2023, expecting probably the economy is in recession and the fed will react to that, and i think that what we're hearing and certainly what we heard from james bullard is that this idea that inflation could well be more persistent and i think the fed is more fearful of rates having to stay higher for longer and maybe move higher from here. even when he talked about the inflation outlook and talking about the inflation rate not moving in the right direction, and by the fed's own acknowledgement not going back to 2% through 2024 none of these things set the stage for a quick pivot toward easing that the market is priced in, and i think that's something he's calling out here in those comments. >> yeah. and he is also one in that interview with steve just moments ago and he said that his expectation for the end of year level for fed funds is something like 3.75 to 4 that's a little higher than you have it. >> yeah.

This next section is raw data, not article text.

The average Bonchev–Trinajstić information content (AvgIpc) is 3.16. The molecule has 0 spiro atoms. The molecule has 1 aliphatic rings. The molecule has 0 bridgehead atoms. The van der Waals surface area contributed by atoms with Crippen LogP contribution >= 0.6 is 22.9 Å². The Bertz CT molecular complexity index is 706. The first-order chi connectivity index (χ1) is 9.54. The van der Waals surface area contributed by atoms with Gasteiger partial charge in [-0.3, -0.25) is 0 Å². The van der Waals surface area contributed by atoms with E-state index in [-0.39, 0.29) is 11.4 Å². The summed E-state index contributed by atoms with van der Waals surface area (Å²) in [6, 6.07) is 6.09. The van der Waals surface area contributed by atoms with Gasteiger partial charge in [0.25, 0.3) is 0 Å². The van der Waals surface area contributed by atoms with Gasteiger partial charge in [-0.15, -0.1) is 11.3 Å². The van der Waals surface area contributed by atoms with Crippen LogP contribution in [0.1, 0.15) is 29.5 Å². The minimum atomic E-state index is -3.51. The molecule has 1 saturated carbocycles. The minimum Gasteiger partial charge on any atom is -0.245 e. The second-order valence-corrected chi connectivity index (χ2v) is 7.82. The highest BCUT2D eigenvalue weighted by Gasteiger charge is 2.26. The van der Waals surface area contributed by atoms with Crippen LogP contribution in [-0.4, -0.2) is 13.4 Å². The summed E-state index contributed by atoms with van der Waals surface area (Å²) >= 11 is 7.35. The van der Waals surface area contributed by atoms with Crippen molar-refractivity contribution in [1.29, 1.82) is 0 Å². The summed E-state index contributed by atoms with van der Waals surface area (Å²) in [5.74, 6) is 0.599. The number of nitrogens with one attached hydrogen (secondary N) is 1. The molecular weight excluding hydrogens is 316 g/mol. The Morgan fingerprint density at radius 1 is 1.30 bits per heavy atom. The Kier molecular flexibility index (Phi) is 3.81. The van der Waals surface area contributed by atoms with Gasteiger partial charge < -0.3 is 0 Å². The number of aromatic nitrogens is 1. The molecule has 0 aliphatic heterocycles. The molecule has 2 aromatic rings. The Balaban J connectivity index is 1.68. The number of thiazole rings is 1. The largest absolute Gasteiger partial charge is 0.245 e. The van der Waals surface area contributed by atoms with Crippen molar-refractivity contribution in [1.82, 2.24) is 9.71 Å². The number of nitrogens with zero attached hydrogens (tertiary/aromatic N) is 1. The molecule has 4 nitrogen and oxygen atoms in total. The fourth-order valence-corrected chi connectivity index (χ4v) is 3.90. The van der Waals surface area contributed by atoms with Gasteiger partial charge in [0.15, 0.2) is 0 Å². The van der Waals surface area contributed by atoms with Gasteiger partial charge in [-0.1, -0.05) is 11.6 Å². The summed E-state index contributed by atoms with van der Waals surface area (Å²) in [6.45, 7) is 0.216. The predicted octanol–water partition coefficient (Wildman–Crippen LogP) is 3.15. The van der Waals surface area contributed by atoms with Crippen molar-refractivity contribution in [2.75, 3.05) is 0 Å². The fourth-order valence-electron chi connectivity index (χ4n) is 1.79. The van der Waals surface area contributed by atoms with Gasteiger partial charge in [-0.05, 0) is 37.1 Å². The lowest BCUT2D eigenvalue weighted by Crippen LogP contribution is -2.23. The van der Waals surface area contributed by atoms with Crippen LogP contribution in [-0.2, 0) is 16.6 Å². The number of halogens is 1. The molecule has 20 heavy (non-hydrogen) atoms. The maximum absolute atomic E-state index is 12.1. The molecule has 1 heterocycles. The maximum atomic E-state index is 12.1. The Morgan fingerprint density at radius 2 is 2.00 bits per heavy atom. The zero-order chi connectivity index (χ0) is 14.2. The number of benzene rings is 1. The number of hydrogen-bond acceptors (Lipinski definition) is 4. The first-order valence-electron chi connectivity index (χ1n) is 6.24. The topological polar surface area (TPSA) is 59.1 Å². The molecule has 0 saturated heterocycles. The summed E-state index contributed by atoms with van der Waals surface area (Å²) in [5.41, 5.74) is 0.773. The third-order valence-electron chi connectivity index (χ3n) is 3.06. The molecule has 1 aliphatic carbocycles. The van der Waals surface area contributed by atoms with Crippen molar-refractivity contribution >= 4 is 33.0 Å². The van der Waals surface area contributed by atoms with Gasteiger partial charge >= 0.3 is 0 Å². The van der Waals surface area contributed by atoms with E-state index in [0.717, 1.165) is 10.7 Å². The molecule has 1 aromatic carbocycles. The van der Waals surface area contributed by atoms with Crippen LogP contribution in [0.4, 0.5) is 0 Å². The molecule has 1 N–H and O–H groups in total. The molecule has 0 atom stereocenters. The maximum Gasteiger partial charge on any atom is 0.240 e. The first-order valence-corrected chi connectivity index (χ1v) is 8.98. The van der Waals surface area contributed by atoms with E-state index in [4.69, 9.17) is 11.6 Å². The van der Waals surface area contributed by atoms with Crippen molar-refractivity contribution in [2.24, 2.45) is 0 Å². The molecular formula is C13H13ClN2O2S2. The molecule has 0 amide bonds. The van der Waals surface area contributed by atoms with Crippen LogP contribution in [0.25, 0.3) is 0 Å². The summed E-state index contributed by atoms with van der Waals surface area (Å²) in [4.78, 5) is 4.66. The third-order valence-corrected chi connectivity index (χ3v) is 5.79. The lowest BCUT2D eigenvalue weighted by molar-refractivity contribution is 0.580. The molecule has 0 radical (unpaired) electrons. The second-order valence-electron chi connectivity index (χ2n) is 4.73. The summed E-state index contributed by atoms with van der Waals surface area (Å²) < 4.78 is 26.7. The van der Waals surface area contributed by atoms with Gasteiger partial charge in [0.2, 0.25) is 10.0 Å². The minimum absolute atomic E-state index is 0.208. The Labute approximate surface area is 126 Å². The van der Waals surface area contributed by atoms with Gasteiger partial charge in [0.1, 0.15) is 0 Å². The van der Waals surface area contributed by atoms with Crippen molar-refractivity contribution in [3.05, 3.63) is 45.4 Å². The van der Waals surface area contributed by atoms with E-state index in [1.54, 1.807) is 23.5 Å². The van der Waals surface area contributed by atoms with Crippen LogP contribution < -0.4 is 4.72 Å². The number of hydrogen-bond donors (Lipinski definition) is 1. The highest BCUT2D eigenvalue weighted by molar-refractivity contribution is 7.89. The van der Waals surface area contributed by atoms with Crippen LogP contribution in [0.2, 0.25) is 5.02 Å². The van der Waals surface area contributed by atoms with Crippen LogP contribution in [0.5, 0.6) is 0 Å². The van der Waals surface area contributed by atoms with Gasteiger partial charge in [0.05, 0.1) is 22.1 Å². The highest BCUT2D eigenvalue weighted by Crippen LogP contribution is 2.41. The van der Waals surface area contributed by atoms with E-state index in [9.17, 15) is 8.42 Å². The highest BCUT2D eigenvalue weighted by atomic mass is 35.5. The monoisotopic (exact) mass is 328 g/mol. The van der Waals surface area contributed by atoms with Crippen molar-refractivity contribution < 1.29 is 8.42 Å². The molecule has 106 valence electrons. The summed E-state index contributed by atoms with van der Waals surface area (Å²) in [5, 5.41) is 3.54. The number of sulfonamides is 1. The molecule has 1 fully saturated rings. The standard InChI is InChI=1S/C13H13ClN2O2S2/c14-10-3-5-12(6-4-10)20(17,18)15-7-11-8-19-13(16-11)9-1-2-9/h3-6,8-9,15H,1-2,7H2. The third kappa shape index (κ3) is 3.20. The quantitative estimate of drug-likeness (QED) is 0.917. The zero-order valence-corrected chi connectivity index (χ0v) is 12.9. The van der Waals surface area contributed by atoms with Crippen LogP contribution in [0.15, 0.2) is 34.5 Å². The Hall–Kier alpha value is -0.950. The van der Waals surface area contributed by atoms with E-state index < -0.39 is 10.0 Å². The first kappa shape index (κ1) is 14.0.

we expect the fund rate to get to 4% by the first part of 2023. so our forecasts are not dissimilar i do think the question and he referenced it as something the fed will have to be thinking about going at some future date, but i do think it does -- it will become the dominant question in 2023 is 4%, even as high as that sounds, is that going to be enough will it be sufficient to bring inflation all of the way back down to 2% how long will the fed tolerate inflation being above 2% as he talked about, that isn't something the fed has to deal with today, and when i look ahead at 2023, that is going to be something the market will have to grapple with right now the market is pricing in cuts. that may be called into question and it could be worse if inflation is more persistent it may be that the markets start to fear that the fed will have to start to do even more in